“As the area cools and is safer to go in, we’ll start doing more, broader searches,” he said.

Among the losses revealed Thursday was the destruction of the Santa Rosa hillside home of late Peanuts creator Charles Schulz. It was unclear what if any artifacts were destroyed.

His widow, Jean Schulz, who evacuated the Upper Ridge Road house before flames could reach it, said she has yet to return to see what remains.

“It’s heartbreaking to lose the place where I lived with Sparky,” said Schulz, part owner of Sonoma Media Investments, the parent company of The Press Democrat.

“But you have to look at the bright side: The wonderful thing is the museum is still there. Sparky’s spirit is still embodied in the museum.”

Winds favorable

Four other fires — the Adobe, Nuns, Pocket and Presley — together burned about 35,000 acres in Sonoma County. The massive Atlas fire in Napa and Solano counties spread to nearly 44,000 acres with 3 percent containment.

Some of the day’s most active burning occurred in the Sonoma Valley to the north, northeast and south of Sonoma where fingers of fire made short, strong pushes against firefighting efforts. Portions of the historic city remained under evacuation orders Thursday.

“We’ve had fire in multiple spots; up in the Trinity Cavedale road area it got very active this afternoon as well as the southern portion of 7th Street East, Wood Valley Road as well,” said Spencer Andreis, battalion chief for Sonoma Valley.

Andreis didn’t believe any homes were lost Thursday and said firefighters kept the flames in check.

“We’ve had a good day. The winds have been favorable all day for us.”

“Hopefully we don’t have a big wind event in the near future. Things are looking promising at this point,” Andreis said.

He said air support was “huge.”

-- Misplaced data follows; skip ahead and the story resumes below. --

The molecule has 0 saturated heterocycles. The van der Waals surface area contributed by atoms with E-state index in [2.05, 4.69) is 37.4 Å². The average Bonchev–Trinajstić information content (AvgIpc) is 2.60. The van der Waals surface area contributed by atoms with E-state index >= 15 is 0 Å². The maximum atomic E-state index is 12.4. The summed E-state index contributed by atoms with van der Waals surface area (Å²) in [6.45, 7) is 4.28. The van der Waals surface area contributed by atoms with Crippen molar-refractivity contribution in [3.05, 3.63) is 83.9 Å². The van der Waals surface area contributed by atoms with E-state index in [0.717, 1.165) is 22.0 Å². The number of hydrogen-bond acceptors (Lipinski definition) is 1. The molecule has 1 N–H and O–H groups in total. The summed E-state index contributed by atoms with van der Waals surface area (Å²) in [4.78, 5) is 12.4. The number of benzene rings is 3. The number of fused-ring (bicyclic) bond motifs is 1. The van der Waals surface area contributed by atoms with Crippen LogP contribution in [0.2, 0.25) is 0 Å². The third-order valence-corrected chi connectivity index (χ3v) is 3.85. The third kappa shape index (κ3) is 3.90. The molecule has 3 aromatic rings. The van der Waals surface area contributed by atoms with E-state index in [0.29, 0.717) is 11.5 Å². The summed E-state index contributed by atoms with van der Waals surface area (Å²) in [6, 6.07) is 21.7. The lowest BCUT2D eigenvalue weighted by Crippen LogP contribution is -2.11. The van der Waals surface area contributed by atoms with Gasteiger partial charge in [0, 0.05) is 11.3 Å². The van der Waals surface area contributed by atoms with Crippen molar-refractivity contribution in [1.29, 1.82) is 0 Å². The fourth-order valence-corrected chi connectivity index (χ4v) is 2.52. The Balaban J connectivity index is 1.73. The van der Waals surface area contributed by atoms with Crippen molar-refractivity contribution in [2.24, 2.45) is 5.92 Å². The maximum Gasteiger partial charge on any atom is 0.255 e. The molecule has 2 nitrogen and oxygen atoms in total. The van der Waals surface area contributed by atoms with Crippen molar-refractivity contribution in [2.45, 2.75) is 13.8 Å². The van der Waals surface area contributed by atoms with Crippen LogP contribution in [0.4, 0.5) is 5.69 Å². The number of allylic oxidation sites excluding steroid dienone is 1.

“They’re the big safety net, ‘eyes in the sky’ we call it. They’re looking out for you and able to pinpoint those drops on problem areas,” he said.

National Guard watching

Meanwhile, the Pocket fire near Geyserville grew to 8,430 acres while the Redwood Valley fire north of Ukiah was at 32,100 acres and 5 percent contained.

One of eight reported deaths in Mendocino County was a 14-year-old boy who died as he and his family tried to outrun the blaze Monday. His body was found in the driveway.

At least 4,000 people hunkered down in 24 Sonoma County shelters, while others filled hotels or streamed out of the area in a mass exodus down Highway 101.

About 1,000 National Guard troops helped hundreds of police officers watch over deserted neighborhoods, turning away residents attempting to learn whether their homes were destroyed.

“There are still fires everywhere,” Giordano said. “As our fire partners have said, this is not over.”

Pacific Gas & Electric said 44,000 customers remained without electricity in Sonoma County. An additional 5,000 in Napa County are without service, said Mayra Tostado, a spokeswoman for PG&E.

Tostado said PG&E has deployed 1,500 workers across its service area aided by utility crews in Southern California, Nevada, Washington and New Mexico. She said crews are currently assessing service areas where they are able to gain access into neighborhoods impacted by the fire.

‘Feeling neurotic’

In Sonoma, most businesses appeared closed around lunchtime, except Basque Boulangerie Café on 1st Street East, which was bustling with activity.

Sitting outside the café were local residents Audrey Chapman and Mary Johnson. Chapman was evacuated from her Sonoma home Wednesday, after which she went to her friend, Johnson’s, house.

Even though she and her husband had only packed enough for one day — and Chapman said she was “feeling really neurotic” at first — she had resigned herself to the reality that the fires were far from over.

“I really feel like it’s going to go on for a very long time,” Chapman said. “It is what it is. We’ve been through a couple of traumas before in our lives. It’s like, ‘OK, one more thing.’ ”

Her friend, Johnson, was a bit more unnerved.

“It feels endless,” Johnson said. “And we haven’t even seen the destruction. We don’t know what we’re going to see when we leave this valley.”

Staff Writers J.D. Morris, Phil Barber, Mary Callahan, Nick Rahaim contributed reporting.